MIAMI — Sometimes, when you’re witnessing greatness, it’s not easy to place it in historical context. So how does LeBron James’ postseason stack up historically?
We asked five Hall of Famers, with some calling it arguably the best since Michael Jordan in the 1990s.
(PHOTO: LeBron James of the Miami Heat drives against Thabo Sefolosha of the Oklahoma City Thunder during the first quarter in Game 5 of the NBA Finals at the AmericanAirlines Arena in Miami, Florida, Thursday, June 21, 2012.)
“It’s probably one of the top-10 playoffs of all-time,” Magic Johnson said Thursday. “LeBron is now the most unstoppable force in the NBA, the best player in the league. Before, my biggest knock was he was playing off his God-gifted talent. He was just the best athlete. But he didn’t play with his head to match that. Now he (does). Watch out — this guy is going to set the league on fire for a long time.”
ESPN’s Chris Mullin ranks James’ postseason “up there with the all-time performances, with every great player that ever played.” Some numbers to put his postseason in perspective:
Only two players have averaged 30 points, nine rebounds and four assists in a single postseason: Oscar Robertson (1963) and James twice (2009 and this year).
James’ player efficiency rating for the entire postseason, using ESPN’s formula, is third-highest among players who reached the Finals in a particular season (minimum 500 postseason minutes), behind only Michael Jordan and Wilt Chamberlain .
“You’re talking only Oscar, Wilt and Jordan comparable as far as points, rebounds, assists,” Hubie Brown said. “And we’re not even talking defense. And to play 44 minutes a game at this level? People take that for granted.”
James on Thursday broke his own record by scoring at least 25 points in a 15th consecutive playoff games. He fell three points short of becoming the fifth player to score at least 700 points in a single postseason.
Of the leading points-producers in each of the past 43 postseasons (since 1970), James’ scoring average (30.3) would rank 14th, behind seven seasons from Jordan, two from Kareem Abdul-Jabbar and one apiece from Hakeem Olajuwon, Jerry West, Shaquille O’Neal and Allen Iverson .
If you compare the leader in points from every postseason, James’ scoring average is highest since Iverson’s 32.8 in 2001. But Iverson shot 38.9 percent; James 50.0.
This playoff run by James is better, statistically, than any long postseason authored by Kobe Bryant, who won two of his five titles without O’Neal. Their point and assist totals are comparable — comparing James in 2012 with Bryant’s best work — but James’ rebounding and shooting percentage are far superior.
James is producing the best across-the-board playoff numbers since O’Neal averaged 29.8 points and 14.4 rebounds in the 2000 to 2002 playoffs. James’ points, rebounds (9.7) and assists (5.6) add to up to 45.6 — a number exceeded in the past 25 years by only Jordan (five times), O’Neal (twice) and Olajuwon (once). Tim Duncan (45.3) was close in 2003. Wade was at 40.0 in 2006.
ESPN’s Jack Ramsay and Heat assistant Bob McAdoo cannot think of a better playoff run — post-Jordan — than this one, though Ramsay ranks Bryant’s 2009 and ‘10 as comparable.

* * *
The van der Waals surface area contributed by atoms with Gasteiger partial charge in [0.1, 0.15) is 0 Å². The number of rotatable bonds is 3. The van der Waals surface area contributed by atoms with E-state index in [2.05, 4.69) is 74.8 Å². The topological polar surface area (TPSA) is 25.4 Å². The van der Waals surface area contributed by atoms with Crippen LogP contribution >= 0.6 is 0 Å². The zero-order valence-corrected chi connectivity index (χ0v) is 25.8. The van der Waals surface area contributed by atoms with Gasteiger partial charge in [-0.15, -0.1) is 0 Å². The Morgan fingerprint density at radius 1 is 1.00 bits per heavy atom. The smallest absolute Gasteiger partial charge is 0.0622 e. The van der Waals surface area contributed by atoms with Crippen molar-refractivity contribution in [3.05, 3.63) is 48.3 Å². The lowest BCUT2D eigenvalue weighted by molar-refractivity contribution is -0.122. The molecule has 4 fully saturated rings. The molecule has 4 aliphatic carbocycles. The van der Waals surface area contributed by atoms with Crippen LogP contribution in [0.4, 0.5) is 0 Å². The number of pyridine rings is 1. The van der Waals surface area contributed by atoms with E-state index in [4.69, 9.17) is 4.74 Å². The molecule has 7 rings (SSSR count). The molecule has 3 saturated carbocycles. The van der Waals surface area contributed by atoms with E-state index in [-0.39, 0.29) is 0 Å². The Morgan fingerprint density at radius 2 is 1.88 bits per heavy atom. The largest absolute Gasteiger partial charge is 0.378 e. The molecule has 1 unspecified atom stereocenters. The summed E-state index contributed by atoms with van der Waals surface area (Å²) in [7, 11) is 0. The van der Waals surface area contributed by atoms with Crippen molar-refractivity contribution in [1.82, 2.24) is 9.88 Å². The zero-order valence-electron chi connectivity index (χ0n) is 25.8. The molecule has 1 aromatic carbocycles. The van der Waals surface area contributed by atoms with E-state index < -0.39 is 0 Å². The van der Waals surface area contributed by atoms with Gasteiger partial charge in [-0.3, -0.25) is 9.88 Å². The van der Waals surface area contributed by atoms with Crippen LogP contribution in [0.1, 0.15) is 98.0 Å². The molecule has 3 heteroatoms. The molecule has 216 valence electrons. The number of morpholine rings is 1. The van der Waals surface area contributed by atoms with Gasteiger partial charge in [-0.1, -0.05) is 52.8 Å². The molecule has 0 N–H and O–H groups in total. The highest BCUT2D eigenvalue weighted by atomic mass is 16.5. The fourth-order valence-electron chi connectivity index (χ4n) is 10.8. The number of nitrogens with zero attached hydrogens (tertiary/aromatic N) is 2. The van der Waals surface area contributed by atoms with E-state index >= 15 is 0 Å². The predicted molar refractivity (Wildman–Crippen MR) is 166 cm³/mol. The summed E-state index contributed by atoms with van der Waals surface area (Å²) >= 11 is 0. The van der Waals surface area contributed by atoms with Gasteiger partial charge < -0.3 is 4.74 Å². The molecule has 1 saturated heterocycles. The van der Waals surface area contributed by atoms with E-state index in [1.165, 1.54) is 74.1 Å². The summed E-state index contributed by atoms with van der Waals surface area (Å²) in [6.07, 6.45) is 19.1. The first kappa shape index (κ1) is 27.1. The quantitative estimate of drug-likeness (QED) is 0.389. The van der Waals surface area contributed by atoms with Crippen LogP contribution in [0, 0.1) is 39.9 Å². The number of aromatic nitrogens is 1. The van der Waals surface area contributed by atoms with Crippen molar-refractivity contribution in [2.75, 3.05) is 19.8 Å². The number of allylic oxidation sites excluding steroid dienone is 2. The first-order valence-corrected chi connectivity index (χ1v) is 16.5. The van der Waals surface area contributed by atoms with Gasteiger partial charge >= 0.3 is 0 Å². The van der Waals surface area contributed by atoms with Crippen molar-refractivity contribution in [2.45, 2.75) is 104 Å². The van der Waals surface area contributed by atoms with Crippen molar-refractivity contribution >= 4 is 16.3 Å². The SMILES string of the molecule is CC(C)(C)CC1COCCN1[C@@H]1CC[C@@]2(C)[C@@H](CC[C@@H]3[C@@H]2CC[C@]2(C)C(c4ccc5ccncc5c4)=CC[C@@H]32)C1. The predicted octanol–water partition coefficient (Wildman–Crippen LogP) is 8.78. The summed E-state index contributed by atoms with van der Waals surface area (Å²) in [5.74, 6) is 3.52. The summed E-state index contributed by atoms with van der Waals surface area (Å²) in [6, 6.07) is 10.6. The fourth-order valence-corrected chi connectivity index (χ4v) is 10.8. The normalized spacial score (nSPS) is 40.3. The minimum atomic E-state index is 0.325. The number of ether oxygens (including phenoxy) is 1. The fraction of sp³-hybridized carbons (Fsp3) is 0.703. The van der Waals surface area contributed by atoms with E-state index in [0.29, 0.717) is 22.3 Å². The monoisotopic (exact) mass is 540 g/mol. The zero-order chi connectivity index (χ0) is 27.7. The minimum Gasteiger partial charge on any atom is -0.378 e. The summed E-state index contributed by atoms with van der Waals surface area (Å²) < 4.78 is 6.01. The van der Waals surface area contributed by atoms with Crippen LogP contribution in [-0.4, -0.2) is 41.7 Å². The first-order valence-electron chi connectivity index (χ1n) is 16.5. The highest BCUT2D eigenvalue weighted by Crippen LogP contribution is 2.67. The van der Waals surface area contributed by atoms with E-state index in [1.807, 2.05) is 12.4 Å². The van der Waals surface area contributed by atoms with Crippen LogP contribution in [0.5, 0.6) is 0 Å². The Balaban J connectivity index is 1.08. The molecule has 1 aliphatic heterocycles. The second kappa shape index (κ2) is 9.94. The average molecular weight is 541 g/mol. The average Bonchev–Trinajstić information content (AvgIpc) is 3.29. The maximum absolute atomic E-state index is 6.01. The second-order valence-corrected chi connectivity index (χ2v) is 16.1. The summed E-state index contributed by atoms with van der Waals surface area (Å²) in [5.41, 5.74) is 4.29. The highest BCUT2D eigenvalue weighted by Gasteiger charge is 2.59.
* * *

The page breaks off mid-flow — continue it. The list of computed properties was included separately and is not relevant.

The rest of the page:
“This is better than Shaq,” Ramsay said. “What you see is LeBron really has lifted his game in areas he was deficient in. Taking the ball to the basket more frequently, more productively. Posting up. He made a commitment to defense this year.”
Don’t underestimate the importance of how the Heat treats its players and alums; that has helped cultivate the family environment that appealed to James and other free agents.
Owner Micky Arison giving financial help to Tim Hardaway when his house was nearly foreclosed on last year.
A couple hundred Heat employees showing up on Haslem’s lawn for a surprise birthday party.
The loyalty Riley and Arison show in retaining or even promoting longtime employees.
Riley inviting players and their families to an annual Christmas party and gala at his home. “Never saw that before,” Bosh marveled Wednesday.
Much has changed since the early years, when owners Lewis Schaffel and Billy Cunningham stopped serving food on team flights.
As one original Heater noted, “Glen Rice said, ‘Not even peanuts? It’s tradition!”
Now, Heat players get a choice of chicken or fish or beef on most flights. Everything is first-class.
Shane Battier said the Heat ranks among the league’s best in providing “whatever it takes to help us perform at our highest level — hot tubs, massage therapists. You would be surprised how far behind the curve some teams are in that. But a lot is expected of us.” Most demanding place he has played? “Easily,” Battier said.
Asked who he most wanted to win a title for (excluding himself), Udonis Haslem said, “LeBron, without a doubt. He deserves it.”
Chris Bosh, on James: “He’s made some mistakes. The part I really admire is he’s learned from his mistakes. His passion and will to win have been spectacular in these playoffs.”
Here’s how James’ and Jordan’s career playoff stats compare: Jordan averaged more points (33.4 to 28.5) and shot better (48.7 to 46.8). But James averaged more rebounds (8.7 to 6.4) and assists (6.6 to 5.7). “LeBron is probably the better all-around player,” Charles Barkley said Thursday.
James Jones, 31, who has two years and $3 million left on his contract, said Thursday he expects to play next season but hasn’t ruled out retirement. A decision also looms for Mike Miller, 32, who faces back surgery if he goes through with it.
Among the texts Battier has been getting: Duke coach Mike Krzyzewski: “Be an (expletive) in the Finals,” and Mike Dunleavy Jr.: “You’re unflappable, like the character in the movie, ‘Rookie of the Year.”‘ Cracks Battier: “Sixty and above and 13 and below is my demographic. Very underrated demographic. They love me, though.”